Richard H. Robbins, in his book Global Problems and the Culture of Capitalism (Allyn and Bacon, 1999), also points this out (p.159) and concludes, citing others:

Thus, as Steven Polgar (1972, 1975) suggested, U.S. foreign policy was driven less by a concern for overpopulation than by a concern that increasing population in the periphery hindered the possibility of raising the income level (and purchasing power) of people in the periphery and a concern that increased populations might represent a political and economic threat to the United States. Polgar said that population concerns in core countries stem not from a fear of overpopulation but from a change in the role of exploited countries. People in the periphery were needed at first for labor and later for markets. In fact, until the 1940s core countries not only were unconcerned with population growth in the periphery, but they complained it was too slow. Once the need for certain raw materials declined as synthetics were developed, and as the poverty of these people precluded their becoming turned into consumers, they ceased being useful, especially since they became potential revolutionaries, migrants, and criminals. The subjects, as Polgar (1972:197) put it, have become burdens.

Richard H. Robbins, Global Problems and the Culture of Capitalism, (Allyn and Bacon, 1999), pp. 159—160. (You can see the on-line accompanying reading materials here13.)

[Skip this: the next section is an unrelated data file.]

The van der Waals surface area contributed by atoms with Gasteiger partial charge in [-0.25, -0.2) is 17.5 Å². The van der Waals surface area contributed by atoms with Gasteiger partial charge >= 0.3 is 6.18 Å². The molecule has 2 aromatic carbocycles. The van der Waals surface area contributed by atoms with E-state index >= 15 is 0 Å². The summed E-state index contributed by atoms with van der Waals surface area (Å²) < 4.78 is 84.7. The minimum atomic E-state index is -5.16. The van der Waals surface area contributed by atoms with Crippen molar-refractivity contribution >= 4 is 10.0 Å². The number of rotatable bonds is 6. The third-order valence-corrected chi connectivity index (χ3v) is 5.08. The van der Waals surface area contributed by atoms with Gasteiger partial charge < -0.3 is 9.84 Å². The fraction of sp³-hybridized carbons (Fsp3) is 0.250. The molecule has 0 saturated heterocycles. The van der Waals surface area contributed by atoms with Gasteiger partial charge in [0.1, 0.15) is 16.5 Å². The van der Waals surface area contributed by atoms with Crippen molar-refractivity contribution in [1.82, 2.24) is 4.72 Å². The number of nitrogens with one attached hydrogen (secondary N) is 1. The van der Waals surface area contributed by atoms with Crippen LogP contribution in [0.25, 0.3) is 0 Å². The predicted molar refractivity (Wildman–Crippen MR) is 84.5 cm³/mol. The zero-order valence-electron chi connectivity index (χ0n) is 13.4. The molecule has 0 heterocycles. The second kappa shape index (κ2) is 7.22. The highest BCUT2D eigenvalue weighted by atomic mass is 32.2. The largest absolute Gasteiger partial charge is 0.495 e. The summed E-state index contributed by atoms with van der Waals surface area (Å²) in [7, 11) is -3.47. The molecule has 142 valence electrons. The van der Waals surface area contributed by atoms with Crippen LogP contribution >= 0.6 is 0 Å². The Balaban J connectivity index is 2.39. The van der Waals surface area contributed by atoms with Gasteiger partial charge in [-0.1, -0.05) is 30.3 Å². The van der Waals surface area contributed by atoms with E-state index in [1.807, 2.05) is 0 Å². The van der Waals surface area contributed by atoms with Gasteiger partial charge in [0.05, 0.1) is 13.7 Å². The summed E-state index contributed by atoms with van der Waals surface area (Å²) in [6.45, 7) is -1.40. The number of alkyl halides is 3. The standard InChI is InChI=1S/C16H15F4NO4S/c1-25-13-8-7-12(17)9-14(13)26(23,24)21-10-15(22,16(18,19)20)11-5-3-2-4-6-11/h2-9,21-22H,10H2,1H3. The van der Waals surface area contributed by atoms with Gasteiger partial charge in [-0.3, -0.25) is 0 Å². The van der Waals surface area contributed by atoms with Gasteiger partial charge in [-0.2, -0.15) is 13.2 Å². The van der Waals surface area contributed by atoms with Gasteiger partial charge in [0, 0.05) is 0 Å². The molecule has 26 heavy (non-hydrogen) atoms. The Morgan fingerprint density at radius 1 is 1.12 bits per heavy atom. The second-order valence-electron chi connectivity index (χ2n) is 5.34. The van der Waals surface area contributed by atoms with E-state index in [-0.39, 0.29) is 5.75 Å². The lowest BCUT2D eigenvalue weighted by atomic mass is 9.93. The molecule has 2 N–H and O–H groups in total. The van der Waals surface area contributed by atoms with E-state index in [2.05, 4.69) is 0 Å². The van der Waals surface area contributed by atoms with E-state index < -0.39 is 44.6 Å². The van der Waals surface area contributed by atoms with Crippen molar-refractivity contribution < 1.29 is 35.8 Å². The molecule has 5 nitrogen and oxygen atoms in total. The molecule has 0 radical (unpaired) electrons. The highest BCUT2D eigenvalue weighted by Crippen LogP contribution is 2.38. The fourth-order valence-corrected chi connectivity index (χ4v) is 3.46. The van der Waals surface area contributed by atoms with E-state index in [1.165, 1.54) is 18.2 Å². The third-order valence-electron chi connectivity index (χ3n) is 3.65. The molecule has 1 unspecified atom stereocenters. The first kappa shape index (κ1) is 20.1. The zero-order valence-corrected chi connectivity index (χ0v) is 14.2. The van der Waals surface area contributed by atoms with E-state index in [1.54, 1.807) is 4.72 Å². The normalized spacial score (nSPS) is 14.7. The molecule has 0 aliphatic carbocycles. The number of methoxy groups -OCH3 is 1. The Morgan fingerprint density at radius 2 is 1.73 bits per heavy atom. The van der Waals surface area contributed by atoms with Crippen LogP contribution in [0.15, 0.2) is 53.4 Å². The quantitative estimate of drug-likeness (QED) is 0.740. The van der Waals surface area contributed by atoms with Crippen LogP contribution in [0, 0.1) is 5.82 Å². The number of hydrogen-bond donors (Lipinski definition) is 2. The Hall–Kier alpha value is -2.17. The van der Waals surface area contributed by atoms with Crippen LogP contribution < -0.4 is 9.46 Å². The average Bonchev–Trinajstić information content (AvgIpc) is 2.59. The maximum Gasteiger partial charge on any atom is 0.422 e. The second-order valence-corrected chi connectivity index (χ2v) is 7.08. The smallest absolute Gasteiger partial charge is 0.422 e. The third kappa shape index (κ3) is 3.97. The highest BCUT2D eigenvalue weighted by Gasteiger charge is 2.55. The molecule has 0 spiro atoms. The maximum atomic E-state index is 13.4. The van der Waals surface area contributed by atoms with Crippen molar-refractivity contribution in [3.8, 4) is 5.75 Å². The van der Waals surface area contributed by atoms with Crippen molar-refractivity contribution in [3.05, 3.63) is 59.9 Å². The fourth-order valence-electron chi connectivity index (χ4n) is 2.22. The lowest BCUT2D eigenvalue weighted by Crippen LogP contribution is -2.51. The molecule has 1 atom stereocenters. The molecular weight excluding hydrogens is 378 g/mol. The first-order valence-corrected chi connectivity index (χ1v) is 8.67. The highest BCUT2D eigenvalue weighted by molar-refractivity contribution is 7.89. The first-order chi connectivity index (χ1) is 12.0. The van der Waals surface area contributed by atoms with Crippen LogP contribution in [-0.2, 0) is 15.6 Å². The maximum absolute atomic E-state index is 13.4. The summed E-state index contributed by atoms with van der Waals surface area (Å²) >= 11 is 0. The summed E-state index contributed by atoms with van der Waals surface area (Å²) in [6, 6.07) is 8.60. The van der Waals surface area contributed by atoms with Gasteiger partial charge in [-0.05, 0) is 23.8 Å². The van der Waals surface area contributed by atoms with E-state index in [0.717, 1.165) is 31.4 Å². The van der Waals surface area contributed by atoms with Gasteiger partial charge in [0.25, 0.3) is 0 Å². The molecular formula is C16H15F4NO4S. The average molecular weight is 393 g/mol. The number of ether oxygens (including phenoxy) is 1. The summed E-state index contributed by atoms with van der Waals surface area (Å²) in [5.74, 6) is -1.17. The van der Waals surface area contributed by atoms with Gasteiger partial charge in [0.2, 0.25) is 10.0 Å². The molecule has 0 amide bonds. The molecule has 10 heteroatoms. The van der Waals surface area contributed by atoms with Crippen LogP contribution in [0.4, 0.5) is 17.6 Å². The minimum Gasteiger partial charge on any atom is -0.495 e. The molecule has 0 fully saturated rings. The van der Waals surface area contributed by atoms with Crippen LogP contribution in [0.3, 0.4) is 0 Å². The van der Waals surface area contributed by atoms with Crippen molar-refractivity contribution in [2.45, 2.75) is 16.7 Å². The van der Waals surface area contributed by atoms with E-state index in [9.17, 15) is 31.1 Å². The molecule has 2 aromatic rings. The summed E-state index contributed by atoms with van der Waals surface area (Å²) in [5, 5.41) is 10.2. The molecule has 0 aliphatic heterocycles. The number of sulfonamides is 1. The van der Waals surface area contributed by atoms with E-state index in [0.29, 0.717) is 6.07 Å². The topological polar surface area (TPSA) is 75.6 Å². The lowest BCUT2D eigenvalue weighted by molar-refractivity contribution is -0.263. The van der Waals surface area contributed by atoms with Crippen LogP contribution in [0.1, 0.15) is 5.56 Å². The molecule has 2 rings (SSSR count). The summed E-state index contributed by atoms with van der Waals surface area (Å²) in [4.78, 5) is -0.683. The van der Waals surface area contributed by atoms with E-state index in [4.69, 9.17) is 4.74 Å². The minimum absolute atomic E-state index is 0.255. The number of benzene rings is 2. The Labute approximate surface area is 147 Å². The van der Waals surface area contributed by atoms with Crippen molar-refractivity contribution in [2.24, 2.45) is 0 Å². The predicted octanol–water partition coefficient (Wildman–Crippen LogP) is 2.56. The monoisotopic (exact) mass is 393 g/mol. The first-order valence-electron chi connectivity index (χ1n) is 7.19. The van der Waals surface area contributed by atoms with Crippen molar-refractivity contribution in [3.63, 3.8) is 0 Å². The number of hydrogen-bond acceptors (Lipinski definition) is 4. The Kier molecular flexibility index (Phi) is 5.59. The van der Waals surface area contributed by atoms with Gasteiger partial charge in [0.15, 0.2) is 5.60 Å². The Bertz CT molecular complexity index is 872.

(Periphery is often a term used to indicate poor, third world or developing nations, that were former colonial countries at the periphery of capital. The opposite being the Centers of capital which is largely the West, today.)

Promoting concerns of population issues and blaming the poor could therefore also be seen as a political tool as well as honest scientific/cultural/social/economic issue.

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Assumptions and frameworks to explain population growth

A number of assumptions are made about population growth, its effects (positive or negative), and therefore this affects how we see it and how to tackle it, if at all. Summarizing from Robbins, mentioned above (p.149), assumptions include the following:

  • Population growth leads to negative effects such as
    • Economic decline
    • Stagnation
    • Global poverty
    • Hunger
    • Environmental devastation
    • Political unrest
  • Decreasing death rates in poorer countries, due to medical enhancements, better nutrition, improved sanitation etc led to population increases.
  • High mortality balanced by a high birth rate led to stable populations before the rapid growth in the eighteenth century.
  • Religious beliefs that promote large families and lack of education for women in poorer countries hamper the ability to control populations.
  • Only Western forms of birth control techniques and educational programs will slow birth rates.

These assumptions ignore many socio-economic factors that affect population growth and decline patterns. However, some major frameworks provide support for these perspectives that make them such popular assumptions:

Malthusian perspectives